The question as to whether or not Crafton was negligent when he parked the car and walked away from it, we are not concerned. The only question is, was the damaged car in the care, custody and control of Crafton at the time of the damage. As we stated above, Crafton’s only connection with the car was access to it. Whatever his purpose in moving the ear from the driveway to a parking area, that purpose had been completed and Orafton had left the car, turned his back upon it and walked some distance to engage in business of his own. He was some forty feet from the car but not directing it in any way, was not driving or steering it, and under the facts we are unwilling to say that he was exercising care, custody or control of the property or that he was physically controlling it at the time it was damaged. Therefore the exclusions under paragraph “K” of the exclusions do not apply and the trial court properly so found.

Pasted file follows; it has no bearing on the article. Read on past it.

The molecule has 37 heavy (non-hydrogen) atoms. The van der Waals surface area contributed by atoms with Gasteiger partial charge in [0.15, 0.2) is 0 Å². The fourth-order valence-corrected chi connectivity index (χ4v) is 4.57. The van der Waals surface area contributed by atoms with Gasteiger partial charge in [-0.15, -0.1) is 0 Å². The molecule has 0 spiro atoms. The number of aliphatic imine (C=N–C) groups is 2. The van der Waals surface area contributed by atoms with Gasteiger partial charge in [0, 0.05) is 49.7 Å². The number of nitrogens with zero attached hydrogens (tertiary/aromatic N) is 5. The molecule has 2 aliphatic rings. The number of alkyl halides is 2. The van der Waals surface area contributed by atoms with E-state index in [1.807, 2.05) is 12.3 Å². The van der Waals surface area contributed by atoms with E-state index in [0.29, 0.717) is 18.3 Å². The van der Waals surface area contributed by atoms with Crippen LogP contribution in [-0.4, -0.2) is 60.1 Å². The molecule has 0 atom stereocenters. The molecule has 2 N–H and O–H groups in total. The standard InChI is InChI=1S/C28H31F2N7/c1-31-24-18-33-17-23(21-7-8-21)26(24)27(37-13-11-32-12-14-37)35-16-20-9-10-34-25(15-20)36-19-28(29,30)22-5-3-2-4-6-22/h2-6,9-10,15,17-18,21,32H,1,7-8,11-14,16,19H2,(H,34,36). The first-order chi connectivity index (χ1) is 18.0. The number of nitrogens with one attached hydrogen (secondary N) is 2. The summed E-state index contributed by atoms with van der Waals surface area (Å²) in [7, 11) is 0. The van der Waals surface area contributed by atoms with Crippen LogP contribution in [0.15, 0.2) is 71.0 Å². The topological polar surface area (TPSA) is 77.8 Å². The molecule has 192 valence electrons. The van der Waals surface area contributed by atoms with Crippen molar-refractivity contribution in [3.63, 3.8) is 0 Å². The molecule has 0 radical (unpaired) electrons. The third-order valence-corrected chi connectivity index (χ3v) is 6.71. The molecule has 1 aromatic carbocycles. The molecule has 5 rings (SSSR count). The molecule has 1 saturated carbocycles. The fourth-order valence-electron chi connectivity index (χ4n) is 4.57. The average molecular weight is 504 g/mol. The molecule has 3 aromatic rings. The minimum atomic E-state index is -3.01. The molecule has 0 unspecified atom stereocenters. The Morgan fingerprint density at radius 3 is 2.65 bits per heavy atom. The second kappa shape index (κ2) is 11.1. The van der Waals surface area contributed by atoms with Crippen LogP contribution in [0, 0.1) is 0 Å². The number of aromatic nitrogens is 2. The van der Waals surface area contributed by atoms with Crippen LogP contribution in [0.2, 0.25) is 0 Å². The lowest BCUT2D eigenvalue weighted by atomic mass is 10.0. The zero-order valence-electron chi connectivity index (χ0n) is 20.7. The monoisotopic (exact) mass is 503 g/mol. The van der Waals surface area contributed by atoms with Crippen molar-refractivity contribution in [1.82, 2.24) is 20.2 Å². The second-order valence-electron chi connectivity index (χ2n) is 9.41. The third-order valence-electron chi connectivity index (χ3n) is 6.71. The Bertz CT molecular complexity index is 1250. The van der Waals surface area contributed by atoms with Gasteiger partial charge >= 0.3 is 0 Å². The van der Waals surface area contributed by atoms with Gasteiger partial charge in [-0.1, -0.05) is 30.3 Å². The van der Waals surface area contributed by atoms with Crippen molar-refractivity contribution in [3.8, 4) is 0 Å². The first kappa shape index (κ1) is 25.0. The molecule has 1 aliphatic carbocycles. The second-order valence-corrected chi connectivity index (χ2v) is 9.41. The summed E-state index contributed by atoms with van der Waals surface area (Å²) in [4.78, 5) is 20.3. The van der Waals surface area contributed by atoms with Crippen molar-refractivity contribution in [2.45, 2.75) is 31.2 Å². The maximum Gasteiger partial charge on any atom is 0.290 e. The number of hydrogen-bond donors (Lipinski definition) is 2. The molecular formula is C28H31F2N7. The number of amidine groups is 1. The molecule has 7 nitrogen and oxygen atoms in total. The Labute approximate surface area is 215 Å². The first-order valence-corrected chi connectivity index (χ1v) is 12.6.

*1026The appellant argues that the trial court erred in dismissing its third party complaint against Riverside. "We do not agree.
The only connection between Hardware Mutual and Riverside was through Crafton. The most that can be said is that Hardware Mutual was a privy of Crafton. A privy may be defined as a person having a mutual interest with another in the same action or thing, 72 C. J. S. 957. Any claim that Crafton might have had against Riverside was resolved in the case of Anderson and Riverside v. Crafton in the Pulaski Circuit Court. Appellant was advised of this action and declined to participate or become a party thereto. Hence, if Crafton had no cause against Riverside, those in privity with him can have none.
Reviewing the contract of Hardware' Mutual with the exclusions which it contains in the light of the proof presented to the trial court, we find the decision of the trial court proper and the cause in all things is affirmed.